The Lion King Turns 25: Everything You Need to Know About Disney's Original Trip to Pride Rock

It's been two and a half decades since we first met Simba and watched him grow into king.

By Billy Nilles Jun 15, 2019 12:00 PMTags
Related: Beyonce & Blue Ivy Go Full "Lion King" at 2019 Wearable Art Gala

It's almost time to return to Pride Rock.

We're just a little over a month away from Disney's photo-realistic "live-action" adaptation of The Lion King roars its way into theaters, revealing with stars like Donald Glover, Seth Rogen, Billy Eichner and a little up-and-comer named Beyoncé will do as they step into the paws of such iconic characters as Simba, Pumba, Timon, and Nala, respectively. But before we sob our eyes out at Childish Gambino and Queen Bey giving their all on "Can You Feel The Love Tonight," we've got a special milestone to celebrate. And that's the 25th anniversary of the original Lion King's debut.

That's right—it's been two-and-a-half freaking decades since Disney first introduced the world to the circle of life, hakuna matata, and the most dysfunctional sibling rivalry the savanna's ever seen. The film went on to become recognized as, without question, the crown jewel of the Mouse House's animated library, becoming one of 1994's highest-grossing films of the year, second in the U.S. only to Forrest Gump.

In honor of the film's big birthday, we gathered the 25 most surprising secrets and fascinating facts from the making of The Lion King that'll have you feeling the love tonight. Enjoy!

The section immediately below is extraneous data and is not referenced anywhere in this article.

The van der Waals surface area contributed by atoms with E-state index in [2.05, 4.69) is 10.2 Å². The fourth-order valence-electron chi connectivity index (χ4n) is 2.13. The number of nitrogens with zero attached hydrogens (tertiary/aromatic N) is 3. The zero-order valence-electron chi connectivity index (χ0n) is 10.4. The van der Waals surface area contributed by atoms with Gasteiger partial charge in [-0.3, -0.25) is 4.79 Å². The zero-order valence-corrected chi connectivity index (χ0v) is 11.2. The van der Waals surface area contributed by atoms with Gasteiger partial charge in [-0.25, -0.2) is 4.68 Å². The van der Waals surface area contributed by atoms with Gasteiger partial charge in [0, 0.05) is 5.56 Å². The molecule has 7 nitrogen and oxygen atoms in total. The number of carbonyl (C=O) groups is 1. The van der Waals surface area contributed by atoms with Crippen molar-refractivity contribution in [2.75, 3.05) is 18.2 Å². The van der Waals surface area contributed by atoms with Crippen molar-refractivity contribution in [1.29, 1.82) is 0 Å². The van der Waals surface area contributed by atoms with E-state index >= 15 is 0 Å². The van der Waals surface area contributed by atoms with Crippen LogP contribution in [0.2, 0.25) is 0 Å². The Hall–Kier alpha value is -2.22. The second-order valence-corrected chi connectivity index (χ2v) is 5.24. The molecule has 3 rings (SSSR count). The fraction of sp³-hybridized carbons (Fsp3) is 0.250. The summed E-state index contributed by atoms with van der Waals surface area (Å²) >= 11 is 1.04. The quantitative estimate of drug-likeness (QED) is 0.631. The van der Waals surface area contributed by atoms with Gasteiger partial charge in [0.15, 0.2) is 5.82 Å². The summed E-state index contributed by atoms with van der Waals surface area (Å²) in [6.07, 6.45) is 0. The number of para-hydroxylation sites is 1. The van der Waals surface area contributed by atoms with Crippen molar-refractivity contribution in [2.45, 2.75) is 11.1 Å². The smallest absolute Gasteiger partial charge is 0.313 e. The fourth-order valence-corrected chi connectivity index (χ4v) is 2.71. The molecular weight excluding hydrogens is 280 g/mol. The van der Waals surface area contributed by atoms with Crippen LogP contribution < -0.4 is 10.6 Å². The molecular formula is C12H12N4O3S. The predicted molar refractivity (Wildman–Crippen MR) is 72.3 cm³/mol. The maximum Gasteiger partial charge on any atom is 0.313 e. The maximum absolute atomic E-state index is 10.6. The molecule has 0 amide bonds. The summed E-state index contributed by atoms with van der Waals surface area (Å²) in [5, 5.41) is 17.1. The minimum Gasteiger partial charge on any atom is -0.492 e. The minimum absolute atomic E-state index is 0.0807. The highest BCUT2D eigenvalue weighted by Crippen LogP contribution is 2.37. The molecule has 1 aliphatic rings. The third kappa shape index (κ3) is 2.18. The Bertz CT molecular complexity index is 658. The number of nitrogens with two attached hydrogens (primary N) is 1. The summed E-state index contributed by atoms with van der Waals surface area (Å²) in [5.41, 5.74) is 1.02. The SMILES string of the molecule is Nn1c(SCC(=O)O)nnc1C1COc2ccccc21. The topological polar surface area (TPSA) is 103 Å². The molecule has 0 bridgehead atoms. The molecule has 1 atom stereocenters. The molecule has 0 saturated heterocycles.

1. The film was originally called The King of the Jungle until everyone involved realized that lions don't, you know, live in the jungle.

2. In production at the same time as Pocahontas, many at Disney believed that film would be the more prestigious and successful of the two, leading to many of the studio's top animators choosing to work on it over The Lion King

3. Pumba the warthog, voiced by Ernie Sabella, holds the esteemed distinction of being the first Disney character to fart on screen.

4. While there are certainly influences from William Shakespeare's Hamlet in The Lion King, the film marked the first Disney animated feature to not be based on a book or fairy tale.

5. Sean Connery was the first choice to provide the voice of Mufasa, which eventually went to James Earl Jones instead.

6. Playing Mufasa and Sarabi was a reunion for Jones and Madge Sinclair, who previously played King Jaffe Joffer and Queen Aoleon in Coming to America.

7. A song called "To Be King" was originally written for Mufasa to sing until everyone realized that Jones couldn't perform it and it was ultimately scrapped from the film's soundtrack.

8. There isn't a single recording of an actual lion roar used in the film. Because the producers wanted specific roars for each lion, actor Frank Welker provided them all.

9. When young Simba and Nala sing "I Just Can't Wait to Be King," anteaters can be seen in the number. The only problem? Anteaters are native to South America, not Africa.

10. While it's hard to imagine The Lion King without Elton John's musical fingerprints all over it, lyricist Tim Rice actually first reached out to ABBA to compose the film's music first when his Aladdin collaborator Alan Menken proved unavailable. It was ABBA member Benny Andersson's involvement with the musical Kristina fran Duvemala that allowed for John to get the invite to collaborate.

11. The song "Can You Feel the Love Tonight" was originally going to be sung comedically by Timon (Nathan Lane) and Pumba until John and Rice learned of the producers' plans for their love song and interfered.

12. The role of Zazu was originally offered to Patrick Stewart and nearly every member of the Monty Python troupe before producers stumbled upon episodes of Rowan Atkinson's Mr. Bean and decided he'd be the right man for the job. 

13. In the original script, Scar was not related to Mufasa. It was only later the producers decided that the family element would make the story more powerful and made the change, but by that point, the look of the character had already been developed, meaning the two brothers would have little by way of family resemblance.